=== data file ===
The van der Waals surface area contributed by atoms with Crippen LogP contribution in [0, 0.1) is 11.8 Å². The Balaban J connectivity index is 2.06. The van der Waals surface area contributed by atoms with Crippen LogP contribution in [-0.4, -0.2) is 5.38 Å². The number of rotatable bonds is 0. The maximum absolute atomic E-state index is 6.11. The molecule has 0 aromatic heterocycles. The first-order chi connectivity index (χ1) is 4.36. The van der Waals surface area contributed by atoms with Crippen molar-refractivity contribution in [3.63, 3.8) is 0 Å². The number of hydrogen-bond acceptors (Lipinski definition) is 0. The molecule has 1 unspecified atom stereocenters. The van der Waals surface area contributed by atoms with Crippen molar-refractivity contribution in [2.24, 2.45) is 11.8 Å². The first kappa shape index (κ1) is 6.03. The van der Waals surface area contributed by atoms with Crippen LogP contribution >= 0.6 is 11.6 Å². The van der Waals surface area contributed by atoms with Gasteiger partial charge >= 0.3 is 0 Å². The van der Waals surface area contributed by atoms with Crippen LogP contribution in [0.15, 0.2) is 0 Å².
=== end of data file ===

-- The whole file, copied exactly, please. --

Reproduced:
The van der Waals surface area contributed by atoms with Crippen LogP contribution in [0, 0.1) is 11.8 Å². The Balaban J connectivity index is 2.06. The van der Waals surface area contributed by atoms with Crippen LogP contribution in [-0.4, -0.2) is 5.38 Å². The number of rotatable bonds is 0. The maximum absolute atomic E-state index is 6.11. The molecule has 0 aromatic heterocycles. The first-order chi connectivity index (χ1) is 4.36. The van der Waals surface area contributed by atoms with Crippen molar-refractivity contribution in [3.63, 3.8) is 0 Å². The number of hydrogen-bond acceptors (Lipinski definition) is 0. The molecule has 1 unspecified atom stereocenters. The van der Waals surface area contributed by atoms with Crippen molar-refractivity contribution in [2.24, 2.45) is 11.8 Å². The first kappa shape index (κ1) is 6.03. The van der Waals surface area contributed by atoms with Crippen LogP contribution >= 0.6 is 11.6 Å². The van der Waals surface area contributed by atoms with Gasteiger partial charge >= 0.3 is 0 Å². The van der Waals surface area contributed by atoms with Crippen LogP contribution in [0.15, 0.2) is 0 Å².